- Second Floor Temporary-Permanent Gallery
When searching through art history text books on the subject of inventing modern abstraction, it is unlikely that you will find the name Manierre Dawson (1887-1969). When it comes to who made the first totally non-representational paintings, you will find familiar names like Wassily Kandinsky, Kazimir Malevich, Pablo Picasso, Piet Mondrian and Arthur Dove. But recent scholarship contends that Dawson, a little known artist from Chicago, took his own journey to non-objective painting, and may even have arrived there shortly before these other famous artists.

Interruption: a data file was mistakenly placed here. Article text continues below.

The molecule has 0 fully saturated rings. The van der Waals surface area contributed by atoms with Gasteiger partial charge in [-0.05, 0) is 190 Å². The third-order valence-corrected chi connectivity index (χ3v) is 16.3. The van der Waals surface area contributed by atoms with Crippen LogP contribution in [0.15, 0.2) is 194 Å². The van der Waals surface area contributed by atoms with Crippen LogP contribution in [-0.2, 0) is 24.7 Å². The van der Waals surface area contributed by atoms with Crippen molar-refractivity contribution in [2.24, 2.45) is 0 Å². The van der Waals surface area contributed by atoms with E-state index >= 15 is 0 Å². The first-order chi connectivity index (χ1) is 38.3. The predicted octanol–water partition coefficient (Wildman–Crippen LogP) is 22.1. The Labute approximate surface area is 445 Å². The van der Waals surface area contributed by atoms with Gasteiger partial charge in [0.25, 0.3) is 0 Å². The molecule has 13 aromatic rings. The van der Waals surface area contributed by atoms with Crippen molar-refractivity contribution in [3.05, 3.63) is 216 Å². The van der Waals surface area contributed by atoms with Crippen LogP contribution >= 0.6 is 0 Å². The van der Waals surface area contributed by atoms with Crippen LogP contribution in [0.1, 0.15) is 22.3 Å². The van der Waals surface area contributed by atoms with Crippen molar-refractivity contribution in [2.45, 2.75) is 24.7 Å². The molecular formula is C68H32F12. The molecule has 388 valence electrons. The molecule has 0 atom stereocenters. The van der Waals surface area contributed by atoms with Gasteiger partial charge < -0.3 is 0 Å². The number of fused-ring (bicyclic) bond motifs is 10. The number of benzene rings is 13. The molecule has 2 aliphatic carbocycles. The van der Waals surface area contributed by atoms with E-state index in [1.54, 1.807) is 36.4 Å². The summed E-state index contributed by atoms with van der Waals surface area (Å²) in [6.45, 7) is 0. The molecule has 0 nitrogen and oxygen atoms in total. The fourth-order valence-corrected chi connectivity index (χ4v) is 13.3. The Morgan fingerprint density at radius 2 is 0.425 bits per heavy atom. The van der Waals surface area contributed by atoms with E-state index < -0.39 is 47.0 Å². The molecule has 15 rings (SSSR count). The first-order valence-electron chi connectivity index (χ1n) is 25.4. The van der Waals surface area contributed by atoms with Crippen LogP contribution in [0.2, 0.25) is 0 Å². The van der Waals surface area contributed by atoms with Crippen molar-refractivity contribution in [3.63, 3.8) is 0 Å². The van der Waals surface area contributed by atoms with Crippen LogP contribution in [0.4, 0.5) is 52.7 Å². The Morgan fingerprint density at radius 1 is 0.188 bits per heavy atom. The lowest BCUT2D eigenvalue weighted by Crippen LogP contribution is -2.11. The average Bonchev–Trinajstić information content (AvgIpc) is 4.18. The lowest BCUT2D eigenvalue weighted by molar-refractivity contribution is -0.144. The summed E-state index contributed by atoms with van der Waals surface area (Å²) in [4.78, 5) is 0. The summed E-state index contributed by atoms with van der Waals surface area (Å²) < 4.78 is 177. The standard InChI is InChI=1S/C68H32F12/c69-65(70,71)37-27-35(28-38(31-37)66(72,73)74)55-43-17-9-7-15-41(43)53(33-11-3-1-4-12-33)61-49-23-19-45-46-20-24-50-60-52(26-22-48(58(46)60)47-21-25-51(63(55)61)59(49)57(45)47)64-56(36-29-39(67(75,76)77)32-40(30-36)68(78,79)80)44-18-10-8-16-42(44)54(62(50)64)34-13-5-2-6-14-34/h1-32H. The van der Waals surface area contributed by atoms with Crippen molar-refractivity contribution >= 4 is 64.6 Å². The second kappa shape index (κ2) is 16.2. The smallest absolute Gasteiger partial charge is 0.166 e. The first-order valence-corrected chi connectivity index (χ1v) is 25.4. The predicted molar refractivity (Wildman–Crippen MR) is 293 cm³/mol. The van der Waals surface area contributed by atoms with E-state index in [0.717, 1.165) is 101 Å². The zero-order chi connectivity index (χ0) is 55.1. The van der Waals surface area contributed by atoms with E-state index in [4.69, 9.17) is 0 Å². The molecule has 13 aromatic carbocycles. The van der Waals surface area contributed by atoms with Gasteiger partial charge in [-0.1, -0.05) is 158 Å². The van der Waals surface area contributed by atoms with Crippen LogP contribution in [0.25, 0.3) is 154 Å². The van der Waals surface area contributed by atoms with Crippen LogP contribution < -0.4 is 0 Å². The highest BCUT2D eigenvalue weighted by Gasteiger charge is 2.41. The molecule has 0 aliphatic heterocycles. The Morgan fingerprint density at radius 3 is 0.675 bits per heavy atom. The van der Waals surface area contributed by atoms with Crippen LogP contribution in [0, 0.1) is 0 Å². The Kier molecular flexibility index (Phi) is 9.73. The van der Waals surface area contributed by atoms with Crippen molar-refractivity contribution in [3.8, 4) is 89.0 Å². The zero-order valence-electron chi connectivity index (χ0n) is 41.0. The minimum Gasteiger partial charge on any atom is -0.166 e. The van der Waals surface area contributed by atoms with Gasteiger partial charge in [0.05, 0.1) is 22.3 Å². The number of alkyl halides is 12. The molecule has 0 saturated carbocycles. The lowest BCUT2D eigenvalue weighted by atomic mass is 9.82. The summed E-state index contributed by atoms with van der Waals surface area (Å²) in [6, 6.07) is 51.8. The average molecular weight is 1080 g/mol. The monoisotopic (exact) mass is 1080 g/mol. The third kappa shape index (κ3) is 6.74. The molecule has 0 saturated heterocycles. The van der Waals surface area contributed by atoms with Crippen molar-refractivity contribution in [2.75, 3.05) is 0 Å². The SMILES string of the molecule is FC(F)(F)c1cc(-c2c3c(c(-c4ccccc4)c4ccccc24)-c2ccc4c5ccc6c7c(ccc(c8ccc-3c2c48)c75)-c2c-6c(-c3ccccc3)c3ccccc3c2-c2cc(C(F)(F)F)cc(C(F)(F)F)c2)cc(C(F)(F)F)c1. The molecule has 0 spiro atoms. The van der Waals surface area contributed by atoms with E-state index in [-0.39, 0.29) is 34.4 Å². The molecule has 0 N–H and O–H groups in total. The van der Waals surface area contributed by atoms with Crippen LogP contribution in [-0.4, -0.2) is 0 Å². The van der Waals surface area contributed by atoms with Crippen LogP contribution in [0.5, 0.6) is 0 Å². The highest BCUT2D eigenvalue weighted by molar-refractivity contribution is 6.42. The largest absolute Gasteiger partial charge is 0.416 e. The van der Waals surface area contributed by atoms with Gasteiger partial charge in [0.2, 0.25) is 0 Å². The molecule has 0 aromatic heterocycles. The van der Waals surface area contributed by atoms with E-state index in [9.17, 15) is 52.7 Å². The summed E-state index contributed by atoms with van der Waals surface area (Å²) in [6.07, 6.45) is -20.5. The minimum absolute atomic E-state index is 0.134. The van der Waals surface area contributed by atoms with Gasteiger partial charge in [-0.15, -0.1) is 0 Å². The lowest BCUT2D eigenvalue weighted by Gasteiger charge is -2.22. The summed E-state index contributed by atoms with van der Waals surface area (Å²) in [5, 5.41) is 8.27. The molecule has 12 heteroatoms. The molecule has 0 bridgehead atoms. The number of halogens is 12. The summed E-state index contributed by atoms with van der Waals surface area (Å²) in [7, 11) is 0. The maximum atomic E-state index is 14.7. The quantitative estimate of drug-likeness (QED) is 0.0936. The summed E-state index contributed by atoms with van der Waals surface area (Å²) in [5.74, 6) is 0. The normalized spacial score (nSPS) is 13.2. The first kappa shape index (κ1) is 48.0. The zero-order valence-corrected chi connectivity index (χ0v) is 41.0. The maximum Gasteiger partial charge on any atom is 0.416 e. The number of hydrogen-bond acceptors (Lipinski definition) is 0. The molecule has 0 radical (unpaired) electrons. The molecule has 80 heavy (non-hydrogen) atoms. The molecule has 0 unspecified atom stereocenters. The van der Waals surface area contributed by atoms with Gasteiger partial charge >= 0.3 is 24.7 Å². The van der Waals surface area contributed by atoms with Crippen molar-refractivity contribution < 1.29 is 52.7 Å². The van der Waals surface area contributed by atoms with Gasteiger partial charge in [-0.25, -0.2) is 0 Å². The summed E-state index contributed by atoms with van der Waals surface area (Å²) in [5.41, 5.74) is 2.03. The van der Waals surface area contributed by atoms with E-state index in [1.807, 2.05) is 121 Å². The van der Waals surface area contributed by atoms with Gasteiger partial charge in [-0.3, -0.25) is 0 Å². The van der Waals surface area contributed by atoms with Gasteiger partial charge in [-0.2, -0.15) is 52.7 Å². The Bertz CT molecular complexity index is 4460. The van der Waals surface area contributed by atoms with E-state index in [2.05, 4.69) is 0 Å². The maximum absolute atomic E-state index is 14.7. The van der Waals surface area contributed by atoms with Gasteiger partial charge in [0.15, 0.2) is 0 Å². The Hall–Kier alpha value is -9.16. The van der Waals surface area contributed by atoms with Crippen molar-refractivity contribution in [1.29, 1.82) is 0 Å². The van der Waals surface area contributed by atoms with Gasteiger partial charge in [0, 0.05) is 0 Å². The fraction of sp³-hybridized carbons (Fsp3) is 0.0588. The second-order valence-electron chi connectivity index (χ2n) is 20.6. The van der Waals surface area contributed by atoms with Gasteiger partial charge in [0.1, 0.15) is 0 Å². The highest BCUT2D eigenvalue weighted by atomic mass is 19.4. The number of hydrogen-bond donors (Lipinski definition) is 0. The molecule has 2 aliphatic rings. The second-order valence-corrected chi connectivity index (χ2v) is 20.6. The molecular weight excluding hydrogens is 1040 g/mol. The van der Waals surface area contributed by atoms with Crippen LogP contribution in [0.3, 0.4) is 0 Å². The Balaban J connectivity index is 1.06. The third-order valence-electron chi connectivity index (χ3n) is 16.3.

Manierre Dawson: A Journey to Abstraction exhibits of 16 original oil paintings and tells the story of how a Midwest artist, trained as an architectural engineer, with virtually no direct contact with his early 20th century European and American Avant-Garde counterparts, independently arrived at the same artistic destination. Visitors will be able to see some of the earliest examples of Dawson’s abstracting tendencies, where naïve-looking figures inhabit flattened, simplified landscapes. The exhibition will show Dawson’s journey to pure abstraction and some of the stops along the way that shaped his innovative artistic vision and defined his life. Discover some of the reasons why—in the end—he is not as well known.
This exhibition is located in the Temporary/Permanent Gallery which features temporary exhibitions from the Museum’s permanent collections.